In 1707, the Eustace family ownership in Baltracey came to an end when Margaret Eustace sold her interest in the townland to a Dublin nobleman named Sir William Fownes.5 The year following his purchase he served as Lord Mayor of Dublin. He made many improvements to the estate, laying out orchards and plantations, building dwelling houses and possibly the original Baltracey House, a stone-walled slated farmhouse situated a quarter of a mile north-east of Baltracey Cross on an old road system. Beside this house was a farmyard consisting of barns, stables and a pigeon house. In about 1730 Fownes built a new corn-mill on the Baltracey River.6 It was probably built on or close to the site of a previous mill mentioned in the Civil Survey of 1654. This mill was sited some 70 meters from the bend in the river (the original crossing mentioned earlier). It was supplied with water by way of a channel extending from the bend in the river to the mill.
In 1734 Fownes sold his interest in the townland to Caleb Eves who was a member of the Quaker community from Edenderry. This was the beginning of an important Quaker connection with the townland. It is likely the corn mill would have been one of the main attractions of this estate to the Quakers and for three generations they successfully managed the estate and operated the corn-mill. The small community consisted of three families named Eves, Watson and Doyle who were closely related.
A rerouting of roads system in about 1790 resulted in the emergence of the present road system. The more ancient roads that had serviced Baltracey since the medieval period had extended in an east west direction from Balraheen Church to the church at Clonshanbo. One of the new roads extended from a north south direction linking Kilcock and Clane. A second road proceeded in an east west direction linking the townland with Maynooth and Donadea. The new crossing in the townland where the modern roads met became Baltracey Cross. A small section of the ancient road survives as part of the new road extending from Baltracey Cross to Balraheen.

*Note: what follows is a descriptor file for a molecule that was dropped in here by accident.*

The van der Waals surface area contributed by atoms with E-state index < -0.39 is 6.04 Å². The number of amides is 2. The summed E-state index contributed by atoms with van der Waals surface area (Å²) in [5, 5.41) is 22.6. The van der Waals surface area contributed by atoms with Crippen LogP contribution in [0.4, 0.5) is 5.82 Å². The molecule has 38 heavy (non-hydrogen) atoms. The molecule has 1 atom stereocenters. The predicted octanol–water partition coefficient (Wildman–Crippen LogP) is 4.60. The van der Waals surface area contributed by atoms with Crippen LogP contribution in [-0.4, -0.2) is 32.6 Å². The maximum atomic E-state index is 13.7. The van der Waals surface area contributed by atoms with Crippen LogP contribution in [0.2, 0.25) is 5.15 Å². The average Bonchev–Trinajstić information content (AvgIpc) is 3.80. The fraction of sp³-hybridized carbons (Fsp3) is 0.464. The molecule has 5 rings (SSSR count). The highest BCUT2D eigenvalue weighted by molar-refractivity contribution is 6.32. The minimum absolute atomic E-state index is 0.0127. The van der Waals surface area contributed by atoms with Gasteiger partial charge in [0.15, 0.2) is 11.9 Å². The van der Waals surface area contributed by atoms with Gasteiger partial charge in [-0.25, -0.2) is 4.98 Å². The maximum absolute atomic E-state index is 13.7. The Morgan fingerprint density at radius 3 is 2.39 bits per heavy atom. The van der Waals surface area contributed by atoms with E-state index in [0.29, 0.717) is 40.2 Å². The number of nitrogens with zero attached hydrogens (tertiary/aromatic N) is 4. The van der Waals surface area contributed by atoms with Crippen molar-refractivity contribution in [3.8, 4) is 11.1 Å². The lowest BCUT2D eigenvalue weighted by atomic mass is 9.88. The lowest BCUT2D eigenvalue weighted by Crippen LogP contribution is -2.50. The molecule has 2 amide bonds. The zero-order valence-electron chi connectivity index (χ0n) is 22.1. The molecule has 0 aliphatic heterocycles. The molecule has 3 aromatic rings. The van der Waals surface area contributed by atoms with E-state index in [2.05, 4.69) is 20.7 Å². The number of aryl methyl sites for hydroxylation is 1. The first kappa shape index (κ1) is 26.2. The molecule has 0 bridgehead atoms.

Following this rerouting of roads the Quaker families moved their residential centre from the area serviced by the old roads to the Maynooth Road where the new Baltracey House was built. The Corn Mill was relocated also to the Maynooth Road where a substantial mill pond extending to one and a half acres was constructed to provide a ready supply of water to harness the water mill.
The Quakers were pacifists and there were tensions within the community during the difficult and rebellious period of the 1790s due to considerable Defender activity in the general area. The house of Mark Eves in Baltracey was attacked which resulted in considerable damage to his property. During the attack Eves threatened to shoot his attackers and this was contrary to the laws of his religion. He was subsequently investigated by his religious elders but no action was taken. His neighbour Peter Doyle was not so lucky and was expelled from the Quaker religion for expressing his intentions of using firearms if necessary to protect himself and his property.7
By the second decade of the 1800s the community had declined with only two Quakers living in the townland. The death of Nancy Watson in 1926 brought an end of over 90 years of Quaker residency in Baltracey. The Quaker families in the townland had belonged to the Timahoe meeting area and their descendents continued to hold the freehold of the townland until the ‘Windham Land Act’ of 1903.